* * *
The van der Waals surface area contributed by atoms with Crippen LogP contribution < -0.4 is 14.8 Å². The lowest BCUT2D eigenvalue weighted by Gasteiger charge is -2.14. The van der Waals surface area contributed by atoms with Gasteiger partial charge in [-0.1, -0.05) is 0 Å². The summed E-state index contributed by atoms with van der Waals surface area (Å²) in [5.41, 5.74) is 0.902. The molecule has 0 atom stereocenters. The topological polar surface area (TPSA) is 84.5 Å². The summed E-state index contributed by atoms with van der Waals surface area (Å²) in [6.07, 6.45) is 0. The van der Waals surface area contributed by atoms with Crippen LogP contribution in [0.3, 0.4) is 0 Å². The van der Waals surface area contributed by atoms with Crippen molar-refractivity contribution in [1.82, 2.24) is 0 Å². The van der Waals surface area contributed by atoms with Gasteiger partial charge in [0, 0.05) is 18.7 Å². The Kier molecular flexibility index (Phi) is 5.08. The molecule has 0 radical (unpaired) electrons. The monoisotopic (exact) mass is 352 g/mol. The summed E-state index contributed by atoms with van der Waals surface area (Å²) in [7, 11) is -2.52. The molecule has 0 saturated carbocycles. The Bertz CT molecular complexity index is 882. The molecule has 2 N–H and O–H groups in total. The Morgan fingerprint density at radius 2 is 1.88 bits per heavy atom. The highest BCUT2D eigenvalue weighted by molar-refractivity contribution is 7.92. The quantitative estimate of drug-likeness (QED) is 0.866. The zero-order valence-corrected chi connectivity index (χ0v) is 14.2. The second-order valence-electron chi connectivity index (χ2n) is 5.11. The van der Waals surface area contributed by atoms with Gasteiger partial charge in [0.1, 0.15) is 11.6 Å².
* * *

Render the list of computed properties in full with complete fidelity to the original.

The van der Waals surface area contributed by atoms with Crippen LogP contribution < -0.4 is 14.8 Å². The lowest BCUT2D eigenvalue weighted by Gasteiger charge is -2.14. The van der Waals surface area contributed by atoms with Gasteiger partial charge in [-0.1, -0.05) is 0 Å². The summed E-state index contributed by atoms with van der Waals surface area (Å²) in [5.41, 5.74) is 0.902. The molecule has 0 atom stereocenters. The topological polar surface area (TPSA) is 84.5 Å². The summed E-state index contributed by atoms with van der Waals surface area (Å²) in [6.07, 6.45) is 0. The van der Waals surface area contributed by atoms with Crippen LogP contribution in [0.3, 0.4) is 0 Å². The van der Waals surface area contributed by atoms with Crippen molar-refractivity contribution in [1.82, 2.24) is 0 Å². The van der Waals surface area contributed by atoms with Gasteiger partial charge in [0, 0.05) is 18.7 Å². The Kier molecular flexibility index (Phi) is 5.08. The molecule has 0 radical (unpaired) electrons. The monoisotopic (exact) mass is 352 g/mol. The summed E-state index contributed by atoms with van der Waals surface area (Å²) in [7, 11) is -2.52. The molecule has 0 saturated carbocycles. The Bertz CT molecular complexity index is 882. The molecule has 2 N–H and O–H groups in total. The Morgan fingerprint density at radius 2 is 1.88 bits per heavy atom. The highest BCUT2D eigenvalue weighted by molar-refractivity contribution is 7.92. The quantitative estimate of drug-likeness (QED) is 0.866. The zero-order valence-corrected chi connectivity index (χ0v) is 14.2. The second-order valence-electron chi connectivity index (χ2n) is 5.11. The van der Waals surface area contributed by atoms with Gasteiger partial charge in [0.1, 0.15) is 11.6 Å².